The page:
The Replacement Ref That Made The Call on The 'Fail Mary' Says He Suffers From Post Traumatic Stress Disorder
Yahoo Sports- As the 2012 Russell Wilson pass that would soon be known as the "Fail Mary" floated through the Seattle air, Lance Easley was still an anonymous NFL replacement referee.
In his regular life, he was a vice president with Bank of America, a family man, a devout Christian and someone who for decades in California spent his free time refereeing high school football, small college basketball, whatever he could.
Today, everything is different.
It's more than two years since Easley made one of the most infamous calls in NFL history. It left him under siege from the media, both traditional and social. Players and coaches blasted him. Late-night comics mocked him. Irate fans and gamblers hammered him with crank calls and death threats. The controversy extended all the way to the presidential campaign trail with both Barack Obama and Mitt Romney addressing it.
Today, Easley says, the man he was is gone. Perhaps only his faith remains the same. Today, everything else is up for grabs. Today, it's all a struggle.
There are a few things that Lance Easley suffers from. Much to his chagrin, PTSD is most definitely not one of them. An enflamed sense of self, on the other hand, absolutely is. The ability to trivialize something as serious as PTSD without remorse is another. Seriously, dude? There are people fighting for our country overseas. Risking their lives on a daily basis for our freedom. Taking every step with the the fear of death, of themselves or others, literally lurking around the corner. Meanwhile, Lance is comparing a case of guilt from making a shitty call in a regular season football game to what heroes have to deal with when entering back into society. Given who it is coming from, a former REPLACEMENT referee, this may be the most absurd proclamation I have ever heard.
You know, up until this point, I thought the atrocious call by Lance Easley was a mere case of being overwhelmed in a big spot. A case of folding under the pressure of the bright lights of the NFL stage. Now I don't think it is out of the realm of possibility that he made that call, knowing it may have been the wrong call at the time, out of a pure hunger for attention. Am I crazy? Maybe. However, if this guy's life, a life that featured a job far more important than being a replacement ref, was actually ruined by one bad call why would he bring it up again? If the public scrutiny was so detrimental to his life and his relationships, why would he put himself under that microscope again, when almost everyone has already forgotten about that game? Why would he be giving information to Yahoo Sports to do a piece on him? Simply because Seattle and Green Bay, two completely arbitrary teams that happened to face each other that fateful day, are facing off again? If your grandfather goes into a strong depression whenever the war is brought up, do you make a point to talk about every worldwide conflict that hits the news circuit? I am pretty sure the first rule of getting over a significantly negative event in one's life is to mention it sparingly. If this guy's therapist told him to do a national news story on the play that has caused him so much supposed pain then it's quite possible he needs a new fucking therapist.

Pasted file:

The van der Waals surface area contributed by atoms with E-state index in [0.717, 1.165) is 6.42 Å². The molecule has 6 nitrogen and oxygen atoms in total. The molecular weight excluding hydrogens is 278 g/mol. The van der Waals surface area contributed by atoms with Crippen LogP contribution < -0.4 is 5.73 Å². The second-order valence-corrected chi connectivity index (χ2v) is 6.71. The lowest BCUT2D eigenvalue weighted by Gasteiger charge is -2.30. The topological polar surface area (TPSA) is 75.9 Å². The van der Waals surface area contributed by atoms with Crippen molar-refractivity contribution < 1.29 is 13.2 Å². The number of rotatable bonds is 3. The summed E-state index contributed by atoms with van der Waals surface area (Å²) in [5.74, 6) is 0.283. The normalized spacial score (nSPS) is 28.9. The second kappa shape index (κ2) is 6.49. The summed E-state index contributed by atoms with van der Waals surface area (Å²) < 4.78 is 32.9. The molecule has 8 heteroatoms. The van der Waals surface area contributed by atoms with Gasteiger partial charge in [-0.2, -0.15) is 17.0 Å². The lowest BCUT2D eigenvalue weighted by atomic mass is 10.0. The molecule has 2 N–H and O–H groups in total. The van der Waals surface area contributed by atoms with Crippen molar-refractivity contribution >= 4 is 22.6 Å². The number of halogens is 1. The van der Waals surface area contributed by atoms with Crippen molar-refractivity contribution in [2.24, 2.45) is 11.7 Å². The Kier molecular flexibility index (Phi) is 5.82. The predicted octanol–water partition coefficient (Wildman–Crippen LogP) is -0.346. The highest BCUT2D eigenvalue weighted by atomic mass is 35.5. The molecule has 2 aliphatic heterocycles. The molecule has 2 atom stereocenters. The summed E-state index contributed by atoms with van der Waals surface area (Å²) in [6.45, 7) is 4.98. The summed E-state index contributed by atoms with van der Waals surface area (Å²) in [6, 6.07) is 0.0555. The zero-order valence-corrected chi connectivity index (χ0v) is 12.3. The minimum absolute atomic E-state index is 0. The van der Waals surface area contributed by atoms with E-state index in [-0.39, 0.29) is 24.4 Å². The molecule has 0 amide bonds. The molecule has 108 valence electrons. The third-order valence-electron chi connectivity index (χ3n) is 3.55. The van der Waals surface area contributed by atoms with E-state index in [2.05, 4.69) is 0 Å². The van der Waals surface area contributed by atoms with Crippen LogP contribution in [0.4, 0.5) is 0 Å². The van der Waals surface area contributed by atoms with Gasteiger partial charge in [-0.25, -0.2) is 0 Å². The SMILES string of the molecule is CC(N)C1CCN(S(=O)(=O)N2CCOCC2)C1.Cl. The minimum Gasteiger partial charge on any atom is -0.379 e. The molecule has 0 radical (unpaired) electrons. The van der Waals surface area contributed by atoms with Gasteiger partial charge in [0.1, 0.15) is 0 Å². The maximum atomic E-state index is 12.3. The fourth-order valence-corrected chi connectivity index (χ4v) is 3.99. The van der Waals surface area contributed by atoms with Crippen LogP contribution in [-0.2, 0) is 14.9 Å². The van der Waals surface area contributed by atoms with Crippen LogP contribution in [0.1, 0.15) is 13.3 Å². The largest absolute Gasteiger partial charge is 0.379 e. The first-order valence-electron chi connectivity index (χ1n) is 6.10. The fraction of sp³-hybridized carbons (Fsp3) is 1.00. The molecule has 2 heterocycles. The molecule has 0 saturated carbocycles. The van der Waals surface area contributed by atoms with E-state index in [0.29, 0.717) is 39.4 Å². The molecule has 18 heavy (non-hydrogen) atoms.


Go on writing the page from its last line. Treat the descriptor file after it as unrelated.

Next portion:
Listen Lance. I know you think your ridiculous ruling has been governing our lives for the past two years, but I can assure you it has not. If anything, you blowing that call was a good thing for the league. It was basically the straw that broke the camels back in negotiations to get the normal officials back on the field for good. Does it suck that your name got dragged through the crapper for a week or two? Sure, No one wants to be publicly ridiculed to a nationwide audience. But just like anything else, it's lifespan as an actual news story was relatively short. Maybe it gets mentioned here and there in regards to other blown calls, but it certainly isn't anything that is still worthy of lengthy discussion. Furthermore, If am in Lance's shoes, I am far more pissed at the NFL for putting me in a position outside the scope of my abilities than I am at my call, or the situation, which has caused me such grief.
So, by a show of hands how many people that suffer from actual forms of depression for legitimate reasons want to punch Lance directly in the face? How many people that have PTSD want to teach him the harsh reality of what that actually means? How many people that have dealt with the mentally ill find this story disingenuous? Here's a hint; If a majority of people that suffer from the same diseases as you can't sympathize with how you developed them, you're symptoms probably align more with those of being a huge pussy more than anything else.
P.S. I suppose it is totally plausible that the NFL did a really crappy job of giving background checks and this guy does have all these psychological problems stemming from one blown call. However, you have got to imagine that if something so petty spiraled into something so significant, Lance was bound for the nut house regardless. Whether it was a bad call in a football game, or a confrontation at the office, it is pretty clear that Lance had more on his plate than he could chew.